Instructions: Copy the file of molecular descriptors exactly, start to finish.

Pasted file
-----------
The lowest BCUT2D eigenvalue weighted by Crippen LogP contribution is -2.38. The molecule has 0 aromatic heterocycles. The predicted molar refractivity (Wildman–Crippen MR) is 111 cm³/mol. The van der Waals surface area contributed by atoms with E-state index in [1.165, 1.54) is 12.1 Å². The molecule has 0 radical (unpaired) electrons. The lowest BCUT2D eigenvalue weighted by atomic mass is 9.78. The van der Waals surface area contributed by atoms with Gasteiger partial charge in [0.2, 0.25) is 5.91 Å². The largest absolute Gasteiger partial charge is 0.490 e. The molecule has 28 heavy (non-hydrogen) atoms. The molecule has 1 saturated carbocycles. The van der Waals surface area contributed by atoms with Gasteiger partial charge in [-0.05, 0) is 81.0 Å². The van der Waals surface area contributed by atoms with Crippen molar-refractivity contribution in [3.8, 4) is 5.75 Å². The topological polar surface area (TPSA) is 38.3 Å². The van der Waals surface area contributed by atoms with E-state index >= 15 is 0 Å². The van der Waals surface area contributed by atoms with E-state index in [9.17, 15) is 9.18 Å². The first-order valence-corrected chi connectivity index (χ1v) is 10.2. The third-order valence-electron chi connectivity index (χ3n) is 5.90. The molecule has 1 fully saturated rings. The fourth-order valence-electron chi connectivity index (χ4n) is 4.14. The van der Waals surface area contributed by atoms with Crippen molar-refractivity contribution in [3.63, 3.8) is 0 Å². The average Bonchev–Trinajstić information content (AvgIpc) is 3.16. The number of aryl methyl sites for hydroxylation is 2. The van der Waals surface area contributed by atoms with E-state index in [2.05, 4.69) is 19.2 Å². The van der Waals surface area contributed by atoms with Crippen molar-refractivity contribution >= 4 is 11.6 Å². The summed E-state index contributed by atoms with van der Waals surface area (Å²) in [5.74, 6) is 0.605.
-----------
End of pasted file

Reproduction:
The lowest BCUT2D eigenvalue weighted by Crippen LogP contribution is -2.38. The molecule has 0 aromatic heterocycles. The predicted molar refractivity (Wildman–Crippen MR) is 111 cm³/mol. The van der Waals surface area contributed by atoms with E-state index in [1.165, 1.54) is 12.1 Å². The molecule has 0 radical (unpaired) electrons. The lowest BCUT2D eigenvalue weighted by atomic mass is 9.78. The van der Waals surface area contributed by atoms with Gasteiger partial charge in [0.2, 0.25) is 5.91 Å². The largest absolute Gasteiger partial charge is 0.490 e. The molecule has 28 heavy (non-hydrogen) atoms. The molecule has 1 saturated carbocycles. The van der Waals surface area contributed by atoms with Gasteiger partial charge in [-0.05, 0) is 81.0 Å². The van der Waals surface area contributed by atoms with Crippen molar-refractivity contribution in [3.8, 4) is 5.75 Å². The topological polar surface area (TPSA) is 38.3 Å². The van der Waals surface area contributed by atoms with E-state index >= 15 is 0 Å². The van der Waals surface area contributed by atoms with E-state index in [9.17, 15) is 9.18 Å². The first-order valence-corrected chi connectivity index (χ1v) is 10.2. The third-order valence-electron chi connectivity index (χ3n) is 5.90. The molecule has 1 fully saturated rings. The fourth-order valence-electron chi connectivity index (χ4n) is 4.14. The van der Waals surface area contributed by atoms with Crippen molar-refractivity contribution in [3.63, 3.8) is 0 Å². The average Bonchev–Trinajstić information content (AvgIpc) is 3.16. The number of aryl methyl sites for hydroxylation is 2. The van der Waals surface area contributed by atoms with E-state index in [2.05, 4.69) is 19.2 Å². The van der Waals surface area contributed by atoms with Crippen molar-refractivity contribution >= 4 is 11.6 Å². The summed E-state index contributed by atoms with van der Waals surface area (Å²) in [5.74, 6) is 0.605.